The court agreed with the government. Specifically, the court stated that even though the statute uses the word "shall," it is more directory than mandatory because the statute fails to also provide for adverse consequences when action is not taken within a specified timeframe.4 In other words, in the court's view, without a request for accelerated disposition, Customs can sit on a protest for eternity and still be considered to be abiding by its statutory obligations. In support of its position, the court cites to the legislative history of the statute and the specific removal of a "deemed denied" provision by the Senate Committee on the Judiciary. According to the court, the Senate specifically addressed any concern of administrative delay beyond the two year period by also including section 1515(b) and the option of requesting accelerated disposition. However, this begs the question that if the legislative intent is clear, then what is the purpose of including "shall" language in section 1515(a) or even section 1515(a) at all? In the court's view, Hitachi should have just waited for a decision by Customs or, alternatively, requested accelerated disposition on its protest. Meanwhile, Hitachi must continue to do business, despite not having any certainty as to how to treat its products. If NAFTA treatment is indeed appropriate (or even believed to be so), Hitachi must continue to protest every entry it makes in order to preserve its legal rights. As one can imagine, given the popularity of plasma televisions in 2010, the amount of entries and protests involved can be quite numerous, with no finality in sight. For those wondering, Hitachi filed its protest in 2005.

The Reality Of What U.S. Importers Need To Do

As a result of the court's decision, U.S. importers are now faced with two options - proceed along the normal route when submitting a protest and wait as long as it takes to get a response from Customs, or request accelerated disposition for every protest to guarantee finality (if not an answer) within a statutory timeframe. What responsible importer would ever consider the first option? Regardless, the practical reality is that U.S. importers are disadvantaged either way as both options result in additional time delays. With the first option, it is no longer certain when Customs will respond as the two-year timeframe can be ignored, and with the second option, most protests now will be "deemed denied" as Customs will be unable to sufficiently rule on all the protests in the system within the 30-day timeframe. As a result, an additional burden will also be placed on the court as these "deemed denied" protests under section 1515(b) will now need to be ultimately decided by the courts, even for those matters where Customs would have ruled in the importer's favor had it been given the two years to do so. One can envision an increase in voluntary remands to Customs when it realizes that mistakes get made and indeed the decision at the port was incorrect, but no one had the time to realize it until the issue went to court. Finally, the U.S. importer is further disadvantaged because it will have to incur additional costs to go through a legal proceeding to get an answer from the court. And there is no statutory deadline by which the court must decide either. All the while, the uncertainty as to the issue continues.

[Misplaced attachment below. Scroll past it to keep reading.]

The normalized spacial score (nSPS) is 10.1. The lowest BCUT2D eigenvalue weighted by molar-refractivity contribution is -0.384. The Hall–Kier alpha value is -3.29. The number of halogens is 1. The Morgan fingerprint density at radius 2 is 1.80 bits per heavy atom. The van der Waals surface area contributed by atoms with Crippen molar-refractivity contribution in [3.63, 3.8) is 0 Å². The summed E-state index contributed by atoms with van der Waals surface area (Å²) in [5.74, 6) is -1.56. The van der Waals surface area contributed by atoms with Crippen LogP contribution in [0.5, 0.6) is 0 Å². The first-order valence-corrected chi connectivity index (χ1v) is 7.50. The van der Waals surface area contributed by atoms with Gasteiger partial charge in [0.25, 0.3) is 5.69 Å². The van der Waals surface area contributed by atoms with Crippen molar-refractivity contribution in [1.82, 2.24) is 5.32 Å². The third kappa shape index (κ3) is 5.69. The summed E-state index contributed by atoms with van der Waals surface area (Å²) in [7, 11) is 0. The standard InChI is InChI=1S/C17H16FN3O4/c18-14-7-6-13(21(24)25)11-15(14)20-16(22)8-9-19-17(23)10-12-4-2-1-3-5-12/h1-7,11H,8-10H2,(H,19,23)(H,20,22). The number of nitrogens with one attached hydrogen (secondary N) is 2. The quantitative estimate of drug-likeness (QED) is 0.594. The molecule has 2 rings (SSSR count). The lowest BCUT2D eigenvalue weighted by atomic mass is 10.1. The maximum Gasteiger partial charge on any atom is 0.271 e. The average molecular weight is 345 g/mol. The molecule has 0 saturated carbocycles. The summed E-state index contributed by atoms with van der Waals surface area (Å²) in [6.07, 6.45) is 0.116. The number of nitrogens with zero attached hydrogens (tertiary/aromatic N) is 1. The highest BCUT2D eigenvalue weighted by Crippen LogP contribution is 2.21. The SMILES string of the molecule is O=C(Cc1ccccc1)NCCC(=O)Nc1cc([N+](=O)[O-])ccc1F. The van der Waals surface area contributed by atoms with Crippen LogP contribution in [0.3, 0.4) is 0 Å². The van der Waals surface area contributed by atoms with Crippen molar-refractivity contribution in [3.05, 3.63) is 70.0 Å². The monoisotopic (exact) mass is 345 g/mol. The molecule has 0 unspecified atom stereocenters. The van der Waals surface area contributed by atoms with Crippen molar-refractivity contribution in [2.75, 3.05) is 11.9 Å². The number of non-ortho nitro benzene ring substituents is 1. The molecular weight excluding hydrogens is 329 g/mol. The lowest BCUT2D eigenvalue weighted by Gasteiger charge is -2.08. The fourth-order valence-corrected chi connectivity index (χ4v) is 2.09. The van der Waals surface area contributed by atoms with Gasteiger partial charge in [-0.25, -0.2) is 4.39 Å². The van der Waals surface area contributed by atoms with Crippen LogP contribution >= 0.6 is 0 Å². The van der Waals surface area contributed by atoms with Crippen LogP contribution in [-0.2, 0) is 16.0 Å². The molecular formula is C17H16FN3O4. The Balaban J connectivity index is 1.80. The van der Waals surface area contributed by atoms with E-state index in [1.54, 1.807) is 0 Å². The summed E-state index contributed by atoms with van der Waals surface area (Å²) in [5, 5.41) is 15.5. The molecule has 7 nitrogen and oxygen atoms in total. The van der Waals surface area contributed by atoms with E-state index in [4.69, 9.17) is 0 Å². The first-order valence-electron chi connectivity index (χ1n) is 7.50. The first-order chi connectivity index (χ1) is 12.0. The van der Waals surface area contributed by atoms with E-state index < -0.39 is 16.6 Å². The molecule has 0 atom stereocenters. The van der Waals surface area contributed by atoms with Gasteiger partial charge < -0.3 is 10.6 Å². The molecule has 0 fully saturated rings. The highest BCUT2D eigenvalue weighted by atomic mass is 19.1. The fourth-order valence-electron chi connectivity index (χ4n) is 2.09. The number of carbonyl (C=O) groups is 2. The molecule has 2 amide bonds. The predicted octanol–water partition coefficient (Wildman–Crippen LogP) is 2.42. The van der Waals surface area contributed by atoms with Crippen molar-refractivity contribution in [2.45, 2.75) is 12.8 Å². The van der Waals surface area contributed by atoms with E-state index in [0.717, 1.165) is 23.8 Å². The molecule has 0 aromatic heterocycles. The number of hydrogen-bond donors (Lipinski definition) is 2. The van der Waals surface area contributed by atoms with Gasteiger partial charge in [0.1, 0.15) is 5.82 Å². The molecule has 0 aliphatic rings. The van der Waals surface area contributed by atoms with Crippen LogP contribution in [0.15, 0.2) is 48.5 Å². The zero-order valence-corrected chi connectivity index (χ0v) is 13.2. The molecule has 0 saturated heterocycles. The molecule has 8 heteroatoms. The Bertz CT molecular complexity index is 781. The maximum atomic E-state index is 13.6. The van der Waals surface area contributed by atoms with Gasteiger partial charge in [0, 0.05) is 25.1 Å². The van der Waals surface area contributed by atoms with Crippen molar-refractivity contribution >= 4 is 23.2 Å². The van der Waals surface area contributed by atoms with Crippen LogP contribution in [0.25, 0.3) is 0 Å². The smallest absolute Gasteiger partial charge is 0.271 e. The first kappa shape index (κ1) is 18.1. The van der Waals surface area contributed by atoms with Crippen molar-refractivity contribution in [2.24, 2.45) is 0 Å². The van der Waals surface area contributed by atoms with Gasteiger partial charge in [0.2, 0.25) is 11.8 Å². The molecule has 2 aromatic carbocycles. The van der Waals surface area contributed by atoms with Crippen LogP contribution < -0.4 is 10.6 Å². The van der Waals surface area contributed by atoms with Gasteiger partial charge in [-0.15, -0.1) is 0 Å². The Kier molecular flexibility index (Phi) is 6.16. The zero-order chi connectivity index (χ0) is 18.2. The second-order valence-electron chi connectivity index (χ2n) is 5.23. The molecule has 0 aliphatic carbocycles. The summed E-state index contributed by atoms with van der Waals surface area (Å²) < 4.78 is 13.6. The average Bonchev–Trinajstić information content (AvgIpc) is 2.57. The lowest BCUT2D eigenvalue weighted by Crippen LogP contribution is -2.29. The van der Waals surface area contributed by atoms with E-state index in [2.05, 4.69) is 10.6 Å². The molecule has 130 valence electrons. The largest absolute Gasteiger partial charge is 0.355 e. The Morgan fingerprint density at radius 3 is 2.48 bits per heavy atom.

Going Forward

Hitachi filed an appeal to the U.S. Court of Appeals for the Federal Circuit. The court may yet further comment on the meaning of "shall" and provide some guidance as to U.S. importers should do. Stay tuned.


1. Hitachi Home Elec. (America), Inc. v. United States, No. 09-00191 (Ct. Int'l Trade Apr. 30, 2010).

2. 19 U.S.C. § 1515(a) (2006).

3. 19 U.S.C. § 1515(b) (2006).

4. Hitachi, No. 09-00191, slip op. at 8.